Court Battles

DACA supporters celebrate and prepare: ‘We know this is temporary’

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The Supreme Court’s decision to block President Trump’s order to rescind the Deferred Action for Childhood Arrivals (DACA) program was received with a sigh of relief from the program’s beneficiaries and their supporters, but immigrant rights activists are gearing up for the long haul.

The 5-4 decision effectively sent back to the Department of Homeland Security (DHS) Trump’s executive order to do away with DACA with an opinion written by Chief Justice John Roberts. 

“The dispute before the Court is not whether [Department of Homeland Security] may rescind DACA. All parties agree that it may. The dispute is instead primarily about the procedure the agency followed in doing so,” wrote Roberts.

Although the decision means the Trump administration could quickly rewrite its executive order and try again, dozens of DACA supporters grouped outside the Supreme Court by late morning Thursday.

“It feels light, it feels right, it feels like the work of immigrant young people, United We Dream, our allies and partners was worthwhile and it also feels like we’re ready for more,” said Greisa Martínez Rosas, a DACA recipient and deputy executive director of United We Dream, an immigrant youth advocacy group.

Martínez was a celebrity outside the courthouse steps, balancing her time joining the crowd’s chants in English and Spanish and back-to-back media interviews.

For hundreds of thousands of Dreamers — undocumented immigrants who arrived in the United States as children — the long Supreme Court decision period was a difficult time, where any week the court could announce a permanent end to their right to remain in the country where many have spent most of their lives.

With a conservative majority on the court, many Dreamers were bracing for a decision upholding Trump’s 2017 order and an instant upheaval of their lives and livelihoods.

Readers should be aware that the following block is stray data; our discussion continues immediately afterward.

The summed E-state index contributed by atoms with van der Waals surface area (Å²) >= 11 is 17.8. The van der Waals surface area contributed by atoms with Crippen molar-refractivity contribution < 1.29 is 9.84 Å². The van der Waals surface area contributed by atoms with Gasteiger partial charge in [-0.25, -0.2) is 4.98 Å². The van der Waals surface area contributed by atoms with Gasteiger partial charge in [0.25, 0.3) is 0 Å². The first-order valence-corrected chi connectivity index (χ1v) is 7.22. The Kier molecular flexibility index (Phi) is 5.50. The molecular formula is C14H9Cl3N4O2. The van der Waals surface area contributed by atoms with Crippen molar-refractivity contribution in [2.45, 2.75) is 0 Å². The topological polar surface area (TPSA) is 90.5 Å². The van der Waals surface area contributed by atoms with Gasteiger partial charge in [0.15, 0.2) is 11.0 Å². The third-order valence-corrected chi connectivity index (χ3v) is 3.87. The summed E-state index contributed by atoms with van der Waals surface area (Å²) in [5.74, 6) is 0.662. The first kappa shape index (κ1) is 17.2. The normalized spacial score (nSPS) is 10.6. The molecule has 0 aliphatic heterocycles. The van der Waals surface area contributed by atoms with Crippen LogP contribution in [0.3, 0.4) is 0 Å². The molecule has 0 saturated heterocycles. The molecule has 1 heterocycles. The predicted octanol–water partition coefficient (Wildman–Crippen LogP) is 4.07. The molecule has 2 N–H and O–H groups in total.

That’s why a potentially temporary favorable decision was received both as a clean victory and a call to arms. 

“[Trump] has the power to go back and end it in a different way, so we know that this is temporary, but today we’re going to celebrate it, tomorrow we’re going to make sure that he knows that he better not touch the DACA program. Even if he does, we’re going to take him out in November,” said Martínez.

Martínez added that DACA activists would for the time being set their target on supporting the Black Lives Matter movement in redirecting police funding, including from immigration authorities like Immigration and Customs Enforcement (ICE) and Customs and Border Protection (CBP).

“Tomorrow we’re going to join into the actions of Juneteenth calling for the defunding of the police, of ICE and CBP, and we’re ready to ensure that Donald Trump no longer is in the White House,” said Martínez, surrounded by protesters wearing monarch butterfly wings — a symbol of Dreamers — and sporting Black Lives Matter logos on their protest signs.

The decision puts pressure on campaigning politicians, including the president, and Congress to decide whether to leave the court’s decision in place or act on DACA ahead of a contested election.

A survey released Wednesday by the Pew Research Center showed that three quarters of American adults support granting permanent status to Dreamers and other undocumented immigrants. 

Sen. Dick Durbin (D-Ill.), a prominent supporter of a path to citizenship for Dreamers, paid the activists a visit outside the Supreme Court. 

“The Supreme Court is going to be here long after this president, and they are making decisions that reflect on their view of the law but also the reputation of the Supreme Court,” Durbin told reporters.

Durbin admitted he’s worried the administration could amend its order until it clears the Court, as it did with the travel ban that was originally shot down in 2017. 

“I am worried about that, that’s why I’ve called on the White House: Lay off DACA for the remainder of this year, at least let a new president come in and address this. Or, Congress take it up, that’s what we do for a living. We’ve got a bill from the House, let’s act on it,” said Durbin, referring to the American Dream and Promise Act, which passed the House in June 2019.

Asked whether it’s possible for Congress to take up immigration legislation in an election year, Durbin replied, “Everything is possible.” 

Tags DACA Dick Durbin Donald Trump
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